On the reverse walk (Herne Bay to Birchington), Reculver is again the best lunch option, with other possibilities at the start of the walk in Herne Bay. Minnis Bay provides the best tea options, though there is a later pub option by Birchington station.

On the east extension Westgate-on-Sea and Margate have late refreshment options, while on the west extension that is true of Hampton, Tankerton and Whitstable. If starting from Whitstable or Swalecliffe and walking east, Herne Bay is a possible early lunch stop and Reculver an early tea stop.


  • A Tesco Metro on the seafront road, about 200m west of the station, or,
  • The Mechanical Elephant, a Wetherspoons about 200m east of the station


  • The popular West Bay Cafe is on the seafront promenade on the east side of the bay.


  • If reversing the walk and finishing here, Minnis Bay (see next paragraph) is your best option for tea or other refreshments. However, if you get to Birchington station and have some time to wait for a train, carrying on over the railway bridge brings you in 60 metres on the right to a pub called Christie's. Turn left on the main road after the pub and follow it round to the right to come to the town's high street, which has fish and chip shops and a Sainsbury's Local supermarket.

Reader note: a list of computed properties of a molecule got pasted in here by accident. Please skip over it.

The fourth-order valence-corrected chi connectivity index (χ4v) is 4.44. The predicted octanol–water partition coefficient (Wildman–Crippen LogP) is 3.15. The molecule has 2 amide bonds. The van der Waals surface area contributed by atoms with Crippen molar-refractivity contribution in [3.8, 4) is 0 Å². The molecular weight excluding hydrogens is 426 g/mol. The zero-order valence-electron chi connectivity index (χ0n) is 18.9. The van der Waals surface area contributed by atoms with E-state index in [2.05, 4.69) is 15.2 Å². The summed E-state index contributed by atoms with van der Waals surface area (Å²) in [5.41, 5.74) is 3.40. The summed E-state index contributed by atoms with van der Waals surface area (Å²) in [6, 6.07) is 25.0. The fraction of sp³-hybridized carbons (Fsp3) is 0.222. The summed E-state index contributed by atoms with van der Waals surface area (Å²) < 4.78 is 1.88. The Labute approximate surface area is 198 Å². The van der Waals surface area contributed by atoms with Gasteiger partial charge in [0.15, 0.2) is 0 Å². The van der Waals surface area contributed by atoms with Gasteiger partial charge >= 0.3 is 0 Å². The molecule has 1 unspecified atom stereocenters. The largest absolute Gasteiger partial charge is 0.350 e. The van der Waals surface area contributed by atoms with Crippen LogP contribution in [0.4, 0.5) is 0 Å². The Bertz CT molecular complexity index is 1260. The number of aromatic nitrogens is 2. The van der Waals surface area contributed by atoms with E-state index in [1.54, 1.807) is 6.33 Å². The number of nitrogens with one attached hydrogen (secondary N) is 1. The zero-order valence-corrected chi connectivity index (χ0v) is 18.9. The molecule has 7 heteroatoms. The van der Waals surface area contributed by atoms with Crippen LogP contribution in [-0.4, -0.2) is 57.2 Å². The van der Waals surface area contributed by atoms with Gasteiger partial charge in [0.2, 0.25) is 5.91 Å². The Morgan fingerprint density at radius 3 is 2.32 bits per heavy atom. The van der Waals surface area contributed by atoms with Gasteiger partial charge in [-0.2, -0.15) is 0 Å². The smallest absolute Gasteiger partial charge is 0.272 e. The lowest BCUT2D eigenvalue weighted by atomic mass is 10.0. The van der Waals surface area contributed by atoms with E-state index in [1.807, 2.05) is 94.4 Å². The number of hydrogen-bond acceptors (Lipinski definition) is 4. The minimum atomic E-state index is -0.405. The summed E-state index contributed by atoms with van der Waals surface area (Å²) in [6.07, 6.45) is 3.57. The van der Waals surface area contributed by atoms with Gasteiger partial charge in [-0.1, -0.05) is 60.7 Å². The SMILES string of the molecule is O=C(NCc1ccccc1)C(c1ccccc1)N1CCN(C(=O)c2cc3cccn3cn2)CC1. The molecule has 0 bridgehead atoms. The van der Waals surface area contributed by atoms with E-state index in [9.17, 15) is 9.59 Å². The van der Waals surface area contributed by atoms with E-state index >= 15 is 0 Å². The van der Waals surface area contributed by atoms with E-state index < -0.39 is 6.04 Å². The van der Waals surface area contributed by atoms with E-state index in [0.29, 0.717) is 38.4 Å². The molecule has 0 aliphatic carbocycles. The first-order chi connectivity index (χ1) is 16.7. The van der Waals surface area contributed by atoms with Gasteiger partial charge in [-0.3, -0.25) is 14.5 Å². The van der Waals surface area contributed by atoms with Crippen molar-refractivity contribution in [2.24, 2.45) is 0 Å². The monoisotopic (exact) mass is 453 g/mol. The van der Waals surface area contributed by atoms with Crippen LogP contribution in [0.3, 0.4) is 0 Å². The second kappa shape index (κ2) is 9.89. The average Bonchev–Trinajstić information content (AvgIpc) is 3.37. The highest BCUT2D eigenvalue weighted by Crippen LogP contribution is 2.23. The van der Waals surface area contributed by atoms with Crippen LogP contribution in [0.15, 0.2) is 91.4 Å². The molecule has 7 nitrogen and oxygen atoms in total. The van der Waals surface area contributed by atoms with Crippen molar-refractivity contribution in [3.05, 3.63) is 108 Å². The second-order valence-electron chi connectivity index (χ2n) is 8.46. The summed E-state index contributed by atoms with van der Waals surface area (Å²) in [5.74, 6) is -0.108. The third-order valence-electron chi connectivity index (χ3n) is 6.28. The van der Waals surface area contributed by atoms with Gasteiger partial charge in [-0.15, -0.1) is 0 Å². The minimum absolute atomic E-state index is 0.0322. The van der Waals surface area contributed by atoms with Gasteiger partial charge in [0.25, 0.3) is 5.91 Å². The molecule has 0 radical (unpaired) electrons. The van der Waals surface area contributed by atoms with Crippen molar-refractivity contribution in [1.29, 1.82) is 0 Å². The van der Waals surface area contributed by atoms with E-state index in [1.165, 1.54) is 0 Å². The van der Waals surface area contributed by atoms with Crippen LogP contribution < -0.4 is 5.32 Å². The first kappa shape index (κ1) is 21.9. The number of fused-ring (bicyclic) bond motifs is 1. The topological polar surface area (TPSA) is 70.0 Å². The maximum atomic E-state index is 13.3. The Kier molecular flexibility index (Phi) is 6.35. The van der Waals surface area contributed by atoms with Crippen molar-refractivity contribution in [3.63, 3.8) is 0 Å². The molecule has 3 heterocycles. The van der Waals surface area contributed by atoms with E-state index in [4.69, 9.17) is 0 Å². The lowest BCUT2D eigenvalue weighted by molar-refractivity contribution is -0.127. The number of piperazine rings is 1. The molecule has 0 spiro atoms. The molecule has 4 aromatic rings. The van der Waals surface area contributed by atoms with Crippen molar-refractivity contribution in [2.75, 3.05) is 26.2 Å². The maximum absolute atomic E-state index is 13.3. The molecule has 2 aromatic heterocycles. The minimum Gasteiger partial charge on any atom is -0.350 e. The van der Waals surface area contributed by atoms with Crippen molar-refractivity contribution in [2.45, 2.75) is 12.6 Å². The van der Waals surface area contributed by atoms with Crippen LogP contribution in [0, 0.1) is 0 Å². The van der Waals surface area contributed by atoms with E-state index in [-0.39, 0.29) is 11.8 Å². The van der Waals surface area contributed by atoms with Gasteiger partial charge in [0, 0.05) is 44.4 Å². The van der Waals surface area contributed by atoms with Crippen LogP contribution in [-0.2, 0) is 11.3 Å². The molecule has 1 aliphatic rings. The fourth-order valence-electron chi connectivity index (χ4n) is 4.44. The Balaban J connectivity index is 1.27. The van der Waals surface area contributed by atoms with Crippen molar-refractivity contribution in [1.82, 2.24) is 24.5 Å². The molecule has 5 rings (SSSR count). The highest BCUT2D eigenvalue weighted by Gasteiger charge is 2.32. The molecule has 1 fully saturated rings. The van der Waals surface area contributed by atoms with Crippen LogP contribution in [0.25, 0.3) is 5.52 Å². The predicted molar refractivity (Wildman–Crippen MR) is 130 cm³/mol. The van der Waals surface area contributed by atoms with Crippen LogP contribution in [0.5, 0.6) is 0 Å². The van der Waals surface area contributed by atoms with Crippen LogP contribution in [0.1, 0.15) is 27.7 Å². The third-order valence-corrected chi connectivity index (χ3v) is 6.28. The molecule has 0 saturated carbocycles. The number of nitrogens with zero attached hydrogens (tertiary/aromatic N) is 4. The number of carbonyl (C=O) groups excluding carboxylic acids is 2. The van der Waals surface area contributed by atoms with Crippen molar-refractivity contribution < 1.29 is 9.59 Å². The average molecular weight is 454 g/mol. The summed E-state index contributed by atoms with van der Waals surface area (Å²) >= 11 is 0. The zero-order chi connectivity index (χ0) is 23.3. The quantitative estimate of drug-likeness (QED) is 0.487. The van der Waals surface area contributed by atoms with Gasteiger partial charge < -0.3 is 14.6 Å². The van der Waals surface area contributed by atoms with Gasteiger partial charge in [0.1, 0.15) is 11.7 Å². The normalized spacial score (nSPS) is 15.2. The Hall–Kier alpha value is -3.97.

Minnis Bay

  • The Minnis Bay Bar & Brasserie is a seafront pub at the head of Birchington's main beach. As well as having table service for meals, it serves hot drinks, cakes and scones in its bar area.
  • Next door to it is the Waves Cafe, which serves both hot and alcoholic drinks, some cakes and meals, and is open until 6pm daily.
  • Immediately behind the Minnis Bay Bar & Brasserie there is also the possibly seasonal Honey'z Cafe & Beach Bar, and on the seafront itself there is the seasonal Winshack Cafe.


  • The King Ethelbert Inn, Reculver Lane CT6 6SU, (tel 01227 374368) Located 8km from the start of the walk (if walking from Birchington). This is a friendly and cheap pub which is popular with locals and users of the adjacent caravan park. It has a varied menu of meals and serves large portions: very good value.